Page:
Forum: Ruby Database Transactions

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Ccfe7d097475a32dc3ff78d6fc42c852?d=identicon&s=25 listrecv (Guest)
on 2005-11-15 09:28
(Received via mailing list)
ActiveRecord's standard procedure for transactions is to send a block,
and throw an exception to roll it back (
http://api.rubyonrails.com/classes/ActiveRecord/Tr...
).  I found this rather uncomfortable.  I'd like to be able to begin
transactions, commit them, or roll them back from within (fairly)
complex control structures - and having to do everything within a
block, with one way out, is no good.

Any suggestions?

PS This question concerns ActiveRecord, an O/R mapper which can be used
for lots of things.  It's _not_ a _rails_ questions (what's rails???)
3a83969376c805ef5b6042191fdb0ff3?d=identicon&s=25 Andreas S. (andreas)
on 2005-11-15 12:34
listrecv wrote:
> ActiveRecord's standard procedure for transactions is to send a block,
> and throw an exception to roll it back (
> http://api.rubyonrails.com/classes/ActiveRecord/Tr...
> ).  I found this rather uncomfortable.  I'd like to be able to begin
> transactions, commit them, or roll them back from within (fairly)
> complex control structures - and having to do everything within a
> block, with one way out, is no good.

You can start/commit/rollback transactions manually
(ActiveRecord::Base.connection.start_transaction, IIRC). Though I don't
see why using a block should be a problem for your control structure.
5befe95e6648daec3dd5728cd36602d0?d=identicon&s=25 bob.news (Guest)
on 2005-11-15 13:04
(Received via mailing list)
Andreas Schwarz wrote:
> listrecv wrote:
>> ActiveRecord's standard procedure for transactions is to send a
>> block, and throw an exception to roll it back (
>>
http://api.rubyonrails.com/classes/ActiveRecord/Tr...
>> ).  I found this rather uncomfortable.  I'd like to be able to begin
>> transactions, commit them, or roll them back from within (fairly)
>> complex control structures - and having to do everything within a
>> block, with one way out, is no good.
>
> You can start/commit/rollback transactions manually
> (ActiveRecord::Base.connection.start_transaction, IIRC). Though I
> don't see why using a block should be a problem for your control
> structure.

+1

Using the block is definitely superior and less error prone.  Hint: you
can call methods from the block. :-)

Kind regards

    robert
Ccfe7d097475a32dc3ff78d6fc42c852?d=identicon&s=25 listrecv (Guest)
on 2005-11-15 18:09
(Received via mailing list)
Okay, I'll trust you guys know better than I do.
How do I do this with a block?

  def signup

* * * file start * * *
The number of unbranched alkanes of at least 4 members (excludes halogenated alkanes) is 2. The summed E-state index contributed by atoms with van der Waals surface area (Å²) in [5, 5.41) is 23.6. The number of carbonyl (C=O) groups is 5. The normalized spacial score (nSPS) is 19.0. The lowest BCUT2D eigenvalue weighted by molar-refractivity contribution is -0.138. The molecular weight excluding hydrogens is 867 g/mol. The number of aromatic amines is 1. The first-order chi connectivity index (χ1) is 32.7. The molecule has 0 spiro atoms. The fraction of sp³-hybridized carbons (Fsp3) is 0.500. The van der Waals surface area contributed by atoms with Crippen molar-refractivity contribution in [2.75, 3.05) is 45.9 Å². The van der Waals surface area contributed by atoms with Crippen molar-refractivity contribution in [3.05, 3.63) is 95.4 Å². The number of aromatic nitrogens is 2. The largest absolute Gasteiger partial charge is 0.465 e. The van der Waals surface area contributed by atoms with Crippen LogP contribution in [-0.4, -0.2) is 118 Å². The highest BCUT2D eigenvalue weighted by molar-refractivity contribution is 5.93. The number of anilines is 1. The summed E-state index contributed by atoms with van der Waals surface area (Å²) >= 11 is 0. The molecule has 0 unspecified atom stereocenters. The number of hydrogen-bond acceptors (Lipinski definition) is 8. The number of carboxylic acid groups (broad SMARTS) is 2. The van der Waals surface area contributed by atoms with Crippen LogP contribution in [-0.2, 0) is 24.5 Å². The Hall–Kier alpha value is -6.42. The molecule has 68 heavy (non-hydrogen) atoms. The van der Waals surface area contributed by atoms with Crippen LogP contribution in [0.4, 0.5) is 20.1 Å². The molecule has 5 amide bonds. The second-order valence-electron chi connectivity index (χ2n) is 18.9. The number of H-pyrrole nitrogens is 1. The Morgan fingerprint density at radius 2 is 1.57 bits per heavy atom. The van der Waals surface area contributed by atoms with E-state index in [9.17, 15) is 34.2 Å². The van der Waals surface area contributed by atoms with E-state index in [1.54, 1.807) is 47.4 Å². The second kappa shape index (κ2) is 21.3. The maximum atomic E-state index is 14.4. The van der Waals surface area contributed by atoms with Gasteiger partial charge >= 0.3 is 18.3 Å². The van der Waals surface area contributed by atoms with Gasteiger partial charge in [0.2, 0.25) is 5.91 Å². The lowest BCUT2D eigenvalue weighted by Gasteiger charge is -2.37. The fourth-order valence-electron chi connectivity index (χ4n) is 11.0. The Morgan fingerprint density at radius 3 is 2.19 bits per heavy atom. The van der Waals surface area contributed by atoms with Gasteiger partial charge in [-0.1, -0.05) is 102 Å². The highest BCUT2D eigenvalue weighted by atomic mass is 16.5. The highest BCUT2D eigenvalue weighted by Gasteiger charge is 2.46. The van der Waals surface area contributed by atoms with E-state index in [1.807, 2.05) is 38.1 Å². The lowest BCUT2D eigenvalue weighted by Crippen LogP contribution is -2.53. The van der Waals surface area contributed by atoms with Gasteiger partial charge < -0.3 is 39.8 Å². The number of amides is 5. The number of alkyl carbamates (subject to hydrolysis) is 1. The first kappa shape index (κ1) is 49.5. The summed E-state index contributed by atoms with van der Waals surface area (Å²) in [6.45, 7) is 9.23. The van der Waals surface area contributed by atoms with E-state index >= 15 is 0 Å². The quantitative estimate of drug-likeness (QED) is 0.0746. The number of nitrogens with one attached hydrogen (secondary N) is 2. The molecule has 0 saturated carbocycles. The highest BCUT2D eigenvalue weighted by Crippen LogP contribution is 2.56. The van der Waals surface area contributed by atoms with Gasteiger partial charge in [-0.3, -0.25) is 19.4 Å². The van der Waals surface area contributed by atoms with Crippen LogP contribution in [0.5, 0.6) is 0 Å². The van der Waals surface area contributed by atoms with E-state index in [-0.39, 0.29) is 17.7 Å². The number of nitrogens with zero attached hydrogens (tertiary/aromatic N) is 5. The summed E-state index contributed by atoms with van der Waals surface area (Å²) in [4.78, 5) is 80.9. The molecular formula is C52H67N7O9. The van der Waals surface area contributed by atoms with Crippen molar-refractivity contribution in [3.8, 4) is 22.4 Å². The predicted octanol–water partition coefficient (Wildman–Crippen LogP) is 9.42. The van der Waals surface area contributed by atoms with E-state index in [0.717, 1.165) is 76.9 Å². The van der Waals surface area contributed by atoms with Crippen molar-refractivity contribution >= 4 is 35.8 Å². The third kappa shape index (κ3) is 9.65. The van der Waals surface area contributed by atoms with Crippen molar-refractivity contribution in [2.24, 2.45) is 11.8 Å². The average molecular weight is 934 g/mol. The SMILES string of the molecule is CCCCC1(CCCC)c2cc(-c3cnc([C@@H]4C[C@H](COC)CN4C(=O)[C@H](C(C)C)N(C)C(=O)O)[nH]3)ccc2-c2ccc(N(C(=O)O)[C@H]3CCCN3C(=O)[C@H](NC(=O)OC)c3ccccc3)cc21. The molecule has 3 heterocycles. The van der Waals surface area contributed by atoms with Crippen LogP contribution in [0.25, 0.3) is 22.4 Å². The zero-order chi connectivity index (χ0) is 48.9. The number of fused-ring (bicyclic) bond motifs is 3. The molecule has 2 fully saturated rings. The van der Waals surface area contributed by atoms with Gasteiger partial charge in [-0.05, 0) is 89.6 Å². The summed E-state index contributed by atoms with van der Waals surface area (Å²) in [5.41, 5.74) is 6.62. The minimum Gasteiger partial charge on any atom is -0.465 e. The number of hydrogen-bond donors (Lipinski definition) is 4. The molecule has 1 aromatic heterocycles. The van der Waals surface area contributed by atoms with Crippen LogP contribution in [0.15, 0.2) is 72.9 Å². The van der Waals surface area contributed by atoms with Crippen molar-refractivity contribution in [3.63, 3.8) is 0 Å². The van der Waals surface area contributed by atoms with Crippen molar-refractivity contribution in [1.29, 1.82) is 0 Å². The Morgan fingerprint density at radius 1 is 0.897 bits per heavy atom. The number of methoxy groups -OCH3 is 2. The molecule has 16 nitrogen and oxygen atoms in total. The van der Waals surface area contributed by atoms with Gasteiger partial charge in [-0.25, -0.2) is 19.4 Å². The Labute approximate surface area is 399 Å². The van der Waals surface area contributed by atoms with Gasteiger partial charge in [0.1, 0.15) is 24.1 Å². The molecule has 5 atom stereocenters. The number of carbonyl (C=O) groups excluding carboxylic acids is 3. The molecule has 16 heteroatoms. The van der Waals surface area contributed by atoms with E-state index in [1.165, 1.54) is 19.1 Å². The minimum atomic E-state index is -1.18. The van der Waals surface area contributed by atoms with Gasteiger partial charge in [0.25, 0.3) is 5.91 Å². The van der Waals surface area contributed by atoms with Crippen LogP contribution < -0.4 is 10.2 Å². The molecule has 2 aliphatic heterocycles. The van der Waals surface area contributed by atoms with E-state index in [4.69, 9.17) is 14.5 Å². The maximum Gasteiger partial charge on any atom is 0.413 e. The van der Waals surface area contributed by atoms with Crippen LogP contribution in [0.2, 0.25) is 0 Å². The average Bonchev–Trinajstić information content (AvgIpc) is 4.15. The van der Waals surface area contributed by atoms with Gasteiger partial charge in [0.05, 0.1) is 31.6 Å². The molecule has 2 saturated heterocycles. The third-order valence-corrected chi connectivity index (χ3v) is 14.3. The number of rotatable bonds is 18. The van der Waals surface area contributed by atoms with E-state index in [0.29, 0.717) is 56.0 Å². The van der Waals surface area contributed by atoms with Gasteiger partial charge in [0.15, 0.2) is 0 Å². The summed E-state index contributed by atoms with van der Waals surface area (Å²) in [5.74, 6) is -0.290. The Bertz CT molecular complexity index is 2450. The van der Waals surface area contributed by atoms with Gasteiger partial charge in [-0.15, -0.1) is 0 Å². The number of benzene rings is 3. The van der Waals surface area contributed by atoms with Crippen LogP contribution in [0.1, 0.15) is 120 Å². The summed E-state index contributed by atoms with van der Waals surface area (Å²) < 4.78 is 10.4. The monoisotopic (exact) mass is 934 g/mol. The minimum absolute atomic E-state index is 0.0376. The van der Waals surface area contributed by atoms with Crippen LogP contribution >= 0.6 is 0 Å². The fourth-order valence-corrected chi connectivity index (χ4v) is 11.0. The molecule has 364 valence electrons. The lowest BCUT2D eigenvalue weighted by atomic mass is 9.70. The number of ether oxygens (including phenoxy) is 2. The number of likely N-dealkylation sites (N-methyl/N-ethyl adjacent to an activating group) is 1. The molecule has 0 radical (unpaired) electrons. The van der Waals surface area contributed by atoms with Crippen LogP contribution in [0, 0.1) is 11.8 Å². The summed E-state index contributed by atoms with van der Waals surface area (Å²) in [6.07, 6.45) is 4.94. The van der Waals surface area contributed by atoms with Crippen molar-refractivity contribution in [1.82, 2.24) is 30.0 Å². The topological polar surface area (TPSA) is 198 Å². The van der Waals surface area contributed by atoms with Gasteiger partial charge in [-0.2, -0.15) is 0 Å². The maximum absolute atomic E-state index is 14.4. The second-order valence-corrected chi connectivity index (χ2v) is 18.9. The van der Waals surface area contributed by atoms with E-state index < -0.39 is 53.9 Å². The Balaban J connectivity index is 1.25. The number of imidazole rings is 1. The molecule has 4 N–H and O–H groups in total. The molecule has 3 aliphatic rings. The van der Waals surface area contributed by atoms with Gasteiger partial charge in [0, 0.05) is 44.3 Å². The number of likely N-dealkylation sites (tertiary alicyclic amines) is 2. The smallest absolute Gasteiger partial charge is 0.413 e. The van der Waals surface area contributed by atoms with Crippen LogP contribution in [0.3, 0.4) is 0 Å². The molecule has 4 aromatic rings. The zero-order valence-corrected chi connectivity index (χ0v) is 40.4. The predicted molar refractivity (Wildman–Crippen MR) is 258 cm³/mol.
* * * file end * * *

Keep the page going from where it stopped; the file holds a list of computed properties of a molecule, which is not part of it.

# It gets a little tricky, since we want to create either both an
account and user or neither

    @account = Account.new(params[:account])
    @user = User.new(params[:user])
    @user.login = @account.code	# For now, we keep a 1-to-1 between
these
    @user.real_name = @account.name

    begin
	    # TODO begin transaction
	    if (@user.valid?)
	    	@account.user = @user	# Don't assign until we know it is valid -
ActiveRecord sometimes saves on assign
	    	if (@account.valid?)	# We need to do this in two steps, since
@account won't be valid without a user
	    		@user.save!
	    		@account.save!
	    		# TODO end transaction
	    		flash[:notice] = 'Account added.'
      			redirect_to :action => 'list'
      			return
    		end
	    end
	    # TODO rollback transaction
     	render :action => 'new'
	# TODO rescue exceptions
	end
  end


(Okay, I admit it, yes, this is part of a rails app...)
5befe95e6648daec3dd5728cd36602d0?d=identicon&s=25 bob.news (Guest)
on 2005-11-15 18:27
(Received via mailing list)
listrecv@gmail.com wrote:
> Okay, I'll trust you guys know better than I do.
> How do I do this with a block?

http://wiki.rubyonrails.com/rails/pages/HowToUseTransactions

>     begin
>       redirect_to :action => 'list'
>       return
>     end
>     end
>     # TODO rollback transaction

Why do you want to do a rollback here?  There is no rescue clause nor
any
indication that an error has occurred.  If you use a block then you
don't
need explicit commit and rollback.  It's handled in the method that
receives the block (#transaction).

>      render :action => 'new'
> # TODO rescue exceptions
> end
>   end
>
>
> (Okay, I admit it, yes, this is part of a rails app...)

I know only little about RoR so there might as well be other answers.

Kind regards

    robert
Ccfe7d097475a32dc3ff78d6fc42c852?d=identicon&s=25 listrecv (Guest)
on 2005-11-15 21:37
(Received via mailing list)
> Why do you want to do a rollback here?

It's not to catch exceptions.  It's to make sure that no account is
saved without a user or vice versa (which would happen to be very
bad...).  Especially confusing since I know AR sometimes saves
associations before we ask...
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